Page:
The Royal Belgian Football Association is the governing body of football in Brussels, Belgium. It was a founding member of FIFA in 1904 and UEFA in 1954 and is based in Brussels, not far from the King Baudouin Stadium. Its chairman is Gérard Linard.

Bolivian Football Federation sports governing body

The Bolivian Football Federation is the governing body of football in Bolivia. It was founded in 1925, making it the eighth oldest South American federation. It affiliated to CONMEBOL and FIFA in 1926 and is in charge of Bolivia national football team.

The key dates of the bidding process are: [7] [8] [9] [10]

The bidding timeline was adjusted following the confirmation of the expanded tournament. [3]

Qualification

Qualifying matches will start in 2021 and end in 2022.

Broadcasting rights

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References

  1. "Women's international match calendar 2020–2023" (PDF). FIFA.com. Fédération Internationale de Football Association. 6 November 2018. p. 8. Retrieved 24 July 2019.
  2. "FIFA President Infantino hails France 2019, outlines proposals for future of women's game". FIFA. 5 July 2019. Retrieved 5 July 2019.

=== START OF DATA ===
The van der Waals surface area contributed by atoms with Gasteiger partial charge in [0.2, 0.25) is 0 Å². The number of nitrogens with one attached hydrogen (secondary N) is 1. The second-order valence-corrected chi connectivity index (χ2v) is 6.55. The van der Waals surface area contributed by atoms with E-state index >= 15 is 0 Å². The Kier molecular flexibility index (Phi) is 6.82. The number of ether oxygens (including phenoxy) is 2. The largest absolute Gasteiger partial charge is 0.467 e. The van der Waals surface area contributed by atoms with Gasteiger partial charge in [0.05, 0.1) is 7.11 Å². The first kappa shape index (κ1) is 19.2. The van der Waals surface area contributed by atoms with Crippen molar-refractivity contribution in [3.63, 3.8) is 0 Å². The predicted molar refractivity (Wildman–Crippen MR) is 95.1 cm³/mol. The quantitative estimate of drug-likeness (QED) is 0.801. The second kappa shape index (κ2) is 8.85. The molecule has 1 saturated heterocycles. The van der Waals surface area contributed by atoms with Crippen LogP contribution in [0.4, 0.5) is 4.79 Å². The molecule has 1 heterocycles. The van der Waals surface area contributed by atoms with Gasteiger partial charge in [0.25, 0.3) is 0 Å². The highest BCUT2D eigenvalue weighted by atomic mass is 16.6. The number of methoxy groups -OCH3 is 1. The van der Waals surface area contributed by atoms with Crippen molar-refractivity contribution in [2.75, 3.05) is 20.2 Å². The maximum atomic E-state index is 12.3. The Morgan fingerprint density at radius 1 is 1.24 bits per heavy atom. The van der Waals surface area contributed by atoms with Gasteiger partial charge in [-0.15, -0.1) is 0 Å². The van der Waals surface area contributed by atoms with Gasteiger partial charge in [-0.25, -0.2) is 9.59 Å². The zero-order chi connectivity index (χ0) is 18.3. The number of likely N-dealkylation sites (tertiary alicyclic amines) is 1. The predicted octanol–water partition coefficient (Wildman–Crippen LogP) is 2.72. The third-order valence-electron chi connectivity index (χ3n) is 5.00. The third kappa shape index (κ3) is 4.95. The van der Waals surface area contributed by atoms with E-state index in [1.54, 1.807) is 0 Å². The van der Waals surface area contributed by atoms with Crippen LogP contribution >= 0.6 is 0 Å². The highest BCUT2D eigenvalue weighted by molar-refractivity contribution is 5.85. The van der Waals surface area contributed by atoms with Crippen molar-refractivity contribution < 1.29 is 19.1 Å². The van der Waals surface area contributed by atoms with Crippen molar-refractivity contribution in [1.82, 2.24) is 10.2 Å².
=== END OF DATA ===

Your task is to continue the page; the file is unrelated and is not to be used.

3. 1 2 "FIFA Council unanimously approves expanded 32-team field for FIFA Women's World Cup". FIFA. 31 July 2019. Retrieved 31 July 2019.
  4. "FIFA receives record number of expressions of interest in hosting FIFA Women's World Cup 2023™". FIFA.com. 18 March 2019. Retrieved 19 March 2019.
  5. "Bidding process for FIFA Women's World Cup 2023™ continues with eight member associations". FIFA. 3 September 2019.
  6. "Belgium and Bolivia drop out as eight countries remain in race to host 2023 FIFA Women's World Cup". www.insidethegames.biz. 3 September 2019.
  7. "FIFA starts bidding process for FIFA Women's World Cup 2023". FIFA. 19 February 2019.
  8. "FIFA Council decides on key steps for upcoming international tournaments". FIFA.com. 15 March 2019. Retrieved 15 March 2019.
  9. "Bidding process for FIFA Women's World Cup 2023 continues with eight member associations". FIFA.com. 3 September 2019. Retrieved 3 September 2019.
  10. "FIFA Women's World Cup 2023: Overview of the bidding process (updated version, August 2019)" (PDF). FIFA.com. 3 September 2019. Retrieved 3 September 2019.
  11. "FIFA to make public the vote for 2023 Women's World Cup". Associated Press. 16 March 2019. Retrieved 24 June 2019.
  12. Sandomir, Richard. "Fox, Telemundo and Univision to Show World Cup Through 2026 as FIFA Extends Contracts". The New York Times . 12 February 2015.
  13. "FIFA extending TV deals through 2026 World Cup with CTV, TSN and RDS". The Globe and Mail . 12 February 2015.
  14. Parker, Ryan. "2026 World Cup TV rights awarded without bids; ESPN 'surprised'". Los Angeles Times . 13 February 2015.